The Fourth of July is a celebration of the nation’s birth. But it has historically also been a celebration of a country that defines itself by its incorporation of people from around the world through immigration. Historian Ellen M. Litwicki explains that this was especially true in late nineteenth- and early twentieth-century Chicago, where Independence Day celebrations were mainly organized by immigrant groups.

In 1876, the Chicago Tribune reported that few native-born city residents attended celebrations of the centennial, instead spending July Fourth picnicking or going to the horse races: “The Chicagoan… would be blessed first before he would stand in a crowd, and listen to the reading of the Declaration of Independence… All that kind of business he left to our German and Irish fellow-citizens.”

But for many immigrants and their children—German, Irish, or otherwise—the Fourth of July was deeply significant. That was partly because many of their home countries were going through their own fights for independence. Celebrating Independence Day in 1892, the priest of the city’s Graeco-Slavonian church compared the American Revolution to the Slavs’ fight for freedom, hoping “that a united Slavic nation would yet be like the United States, free and independent and happy.”

In the decades Litwicki studied, various immigrant groups had their own Fourth of July celebrations organized by ethnic associations, newspapers, and business leaders. They featured songs, performances, and speeches suggesting distinct traditions and concerns: uniformed Polish gymnastics, Highland dancing, Irish republican oratory, and Bohemian folk songs. “Ethnic national anthems, especially those created for nations that did not currently exist, took special pride of place, along with the United States anthem, on holiday stages,” Litwicki writes.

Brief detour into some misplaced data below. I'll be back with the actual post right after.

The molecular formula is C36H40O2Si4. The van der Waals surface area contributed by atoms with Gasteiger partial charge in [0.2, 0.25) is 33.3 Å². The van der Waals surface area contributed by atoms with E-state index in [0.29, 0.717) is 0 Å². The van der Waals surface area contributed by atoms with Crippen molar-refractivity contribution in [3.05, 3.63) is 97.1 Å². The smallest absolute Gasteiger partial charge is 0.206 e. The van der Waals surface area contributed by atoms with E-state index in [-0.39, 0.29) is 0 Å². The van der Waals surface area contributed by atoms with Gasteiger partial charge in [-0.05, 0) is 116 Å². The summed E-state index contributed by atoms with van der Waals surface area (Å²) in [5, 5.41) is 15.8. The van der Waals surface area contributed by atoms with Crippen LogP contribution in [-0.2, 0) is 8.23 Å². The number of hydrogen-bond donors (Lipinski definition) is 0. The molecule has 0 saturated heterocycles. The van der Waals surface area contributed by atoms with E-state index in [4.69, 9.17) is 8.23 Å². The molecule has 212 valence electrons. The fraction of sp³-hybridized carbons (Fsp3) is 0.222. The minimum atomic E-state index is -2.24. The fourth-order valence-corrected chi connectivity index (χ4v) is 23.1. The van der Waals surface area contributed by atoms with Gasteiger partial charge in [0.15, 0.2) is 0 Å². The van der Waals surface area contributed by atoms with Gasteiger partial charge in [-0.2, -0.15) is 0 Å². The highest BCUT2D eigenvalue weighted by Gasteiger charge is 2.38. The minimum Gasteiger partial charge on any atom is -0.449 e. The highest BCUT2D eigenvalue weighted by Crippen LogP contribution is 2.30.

Leaders of the immigrant communities insisted that a love of the home country was completely compatible with American patriotism. According to one speaker at a gathering of Norwegian immigrants in 1915, “the man who remembers the home of his forefathers makes a better citizen in his adopted country because of his loyalty and his love for the land of his ancestors.” Similarly, a Washington’s Birthday editorial in the Jewish Courier in 1914 celebrated immigrants who came to the U.S. “because they coveted a land where all men would be equal.” It added that the holiday was “chiefly a holiday for immigrants, who still believe in those ideals and are ready to fight for them.”

Some of the celebrations included demands for the U.S. to better live up to those ideals. A largely German-American socialist celebration in 1876 featured an alternative Declaration of Independence insisting that the American way must include supporting the people over the interests of capital. While assimilation into the U.S. and pride in one’s country of origin are often seen as opposing values, Litwicki argues that, for Chicago immigrants, there was nothing more American than being part of a unified immigrant group.

Litwicki writes, “For immigrants, becoming ethnic was part and parcel of becoming American, and in the ethnic aspects of their celebrations they carved out a niche for themselves in their adopted land.”

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Journal of American Ethnic History, Vol. 19, No. 3 (Spring, 2000), pp. 3-34
University of Illinois Press on behalf of the Immigration & Ethnic History Society